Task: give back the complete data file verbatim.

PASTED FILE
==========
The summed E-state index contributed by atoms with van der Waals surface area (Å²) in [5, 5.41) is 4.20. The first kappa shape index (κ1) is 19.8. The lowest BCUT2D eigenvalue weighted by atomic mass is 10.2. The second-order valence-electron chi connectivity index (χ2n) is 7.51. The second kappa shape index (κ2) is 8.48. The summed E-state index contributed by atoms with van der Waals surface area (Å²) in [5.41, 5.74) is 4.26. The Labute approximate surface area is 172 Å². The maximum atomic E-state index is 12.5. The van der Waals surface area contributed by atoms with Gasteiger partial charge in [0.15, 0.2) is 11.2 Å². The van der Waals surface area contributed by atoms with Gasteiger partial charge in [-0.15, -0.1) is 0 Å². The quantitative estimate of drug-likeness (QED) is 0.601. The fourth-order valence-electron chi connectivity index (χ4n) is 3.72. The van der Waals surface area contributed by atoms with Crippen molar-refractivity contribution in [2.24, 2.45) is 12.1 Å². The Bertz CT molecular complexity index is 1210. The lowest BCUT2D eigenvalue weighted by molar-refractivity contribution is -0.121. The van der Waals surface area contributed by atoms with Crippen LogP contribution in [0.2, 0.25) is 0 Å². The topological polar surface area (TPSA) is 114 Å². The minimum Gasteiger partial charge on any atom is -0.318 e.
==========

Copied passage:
The summed E-state index contributed by atoms with van der Waals surface area (Å²) in [5, 5.41) is 4.20. The first kappa shape index (κ1) is 19.8. The lowest BCUT2D eigenvalue weighted by atomic mass is 10.2. The second-order valence-electron chi connectivity index (χ2n) is 7.51. The second kappa shape index (κ2) is 8.48. The summed E-state index contributed by atoms with van der Waals surface area (Å²) in [5.41, 5.74) is 4.26. The Labute approximate surface area is 172 Å². The maximum atomic E-state index is 12.5. The van der Waals surface area contributed by atoms with Gasteiger partial charge in [0.15, 0.2) is 11.2 Å². The van der Waals surface area contributed by atoms with Gasteiger partial charge in [-0.15, -0.1) is 0 Å². The quantitative estimate of drug-likeness (QED) is 0.601. The fourth-order valence-electron chi connectivity index (χ4n) is 3.72. The van der Waals surface area contributed by atoms with Crippen molar-refractivity contribution in [2.24, 2.45) is 12.1 Å². The Bertz CT molecular complexity index is 1210. The lowest BCUT2D eigenvalue weighted by molar-refractivity contribution is -0.121. The van der Waals surface area contributed by atoms with Crippen LogP contribution in [0.2, 0.25) is 0 Å². The topological polar surface area (TPSA) is 114 Å². The minimum Gasteiger partial charge on any atom is -0.318 e.